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Pallidotomy and incidental sequence learning in Parkinson's disease

Brown, RG; Jahanshahi, M; Limousin-Dowsey, P; Thomas, D; Quinn, NP; Rothwell, JC; (2003) Pallidotomy and incidental sequence learning in Parkinson's disease. NEUROREPORT , 14 (1) 21 - 24. 10.1097/01.wnr.0000053065.88427.19.

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Abstract

Converging evidence from animal research and human brain imaging studies, points to an important role of cortical-striatal motor circuitry in the incidental learning of serial order information. To date, attempts to address this role through the study of patients with striatal disorder have proved inconclusive. The present study examined the impact of a therapeutic lesion of the globus palliclus in patients with Parkinson's disease. The lesion, which blocks a primary output of the putamen to the motor cortices, eliminated incidental learning relative both to controls and unoperated patients. The finding offers support for models proposing that context detection within the striatum is a central process in serial order learning. An unexpected effect of the lesion was to significantly reduce the response time to random stimuli relative to an ordered series, the opposite of the normal pattern. It is speculated that this may reflect an unconscious alerting response to novelty, a process suggested to involve the ventral striatum and its cortical targets. Research on Parkinson's disease patients undergoing functional basal ganglia surgery may shed further light on the mechanisms and neuronal substrate of serial order learning in humans.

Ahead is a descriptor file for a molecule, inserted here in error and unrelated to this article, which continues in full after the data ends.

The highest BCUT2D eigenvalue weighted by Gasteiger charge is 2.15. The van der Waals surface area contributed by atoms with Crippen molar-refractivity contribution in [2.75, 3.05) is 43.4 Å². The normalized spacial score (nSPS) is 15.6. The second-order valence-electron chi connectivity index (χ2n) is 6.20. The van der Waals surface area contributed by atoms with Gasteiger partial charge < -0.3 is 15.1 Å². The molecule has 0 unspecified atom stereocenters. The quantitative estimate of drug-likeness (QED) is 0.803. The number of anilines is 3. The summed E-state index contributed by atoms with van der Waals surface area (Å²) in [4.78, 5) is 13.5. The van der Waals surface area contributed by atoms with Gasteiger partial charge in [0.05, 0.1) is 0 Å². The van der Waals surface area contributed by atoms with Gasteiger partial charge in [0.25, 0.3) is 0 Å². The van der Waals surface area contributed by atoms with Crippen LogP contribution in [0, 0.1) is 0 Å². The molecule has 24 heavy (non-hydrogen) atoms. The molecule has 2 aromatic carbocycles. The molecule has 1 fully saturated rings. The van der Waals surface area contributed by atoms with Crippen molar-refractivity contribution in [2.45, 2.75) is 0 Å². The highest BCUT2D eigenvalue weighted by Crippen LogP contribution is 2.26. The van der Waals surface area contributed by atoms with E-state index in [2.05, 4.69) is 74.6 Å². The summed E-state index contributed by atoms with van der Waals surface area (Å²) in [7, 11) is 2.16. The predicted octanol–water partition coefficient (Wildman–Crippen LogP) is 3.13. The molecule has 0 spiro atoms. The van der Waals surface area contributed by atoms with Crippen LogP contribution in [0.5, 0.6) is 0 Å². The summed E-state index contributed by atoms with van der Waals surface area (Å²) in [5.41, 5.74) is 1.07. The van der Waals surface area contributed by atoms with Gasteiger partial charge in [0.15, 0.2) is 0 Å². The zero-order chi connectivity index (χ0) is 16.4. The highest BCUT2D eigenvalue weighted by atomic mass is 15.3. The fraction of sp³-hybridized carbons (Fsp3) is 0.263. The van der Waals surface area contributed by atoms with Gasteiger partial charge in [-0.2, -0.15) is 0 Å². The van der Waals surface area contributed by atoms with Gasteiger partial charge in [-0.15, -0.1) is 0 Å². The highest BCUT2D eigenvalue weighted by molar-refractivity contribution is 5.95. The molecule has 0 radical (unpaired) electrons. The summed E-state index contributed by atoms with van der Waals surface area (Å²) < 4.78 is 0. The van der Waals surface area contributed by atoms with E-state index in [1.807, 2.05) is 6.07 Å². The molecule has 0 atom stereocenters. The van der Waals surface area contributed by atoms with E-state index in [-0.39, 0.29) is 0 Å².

Type: Article
Title: Pallidotomy and incidental sequence learning in Parkinson's disease
DOI: 10.1097/01.wnr.0000053065.88427.19
Keywords: globus pallidus, implicit learning, novelty, serial reaction time, striatum, surgery, SUPPLEMENTARY MOTOR AREA, CEREBRAL-CORTEX, BASAL GANGLIA, ARM MOVEMENTS, PERFORMANCE, MONKEY
UCL classification: UCL > Provost and Vice Provost Offices
UCL > Provost and Vice Provost Offices > School of Life and Medical Sciences
UCL > Provost and Vice Provost Offices > School of Life and Medical Sciences > Faculty of Brain Sciences
UCL > Provost and Vice Provost Offices > School of Life and Medical Sciences > Faculty of Brain Sciences > UCL Queen Square Institute of Neurology
UCL > Provost and Vice Provost Offices > School of Life and Medical Sciences > Faculty of Brain Sciences > UCL Queen Square Institute of Neurology > Clinical and Movement Neurosciences
URI: http://discovery.ucl.ac.uk/id/eprint/71270
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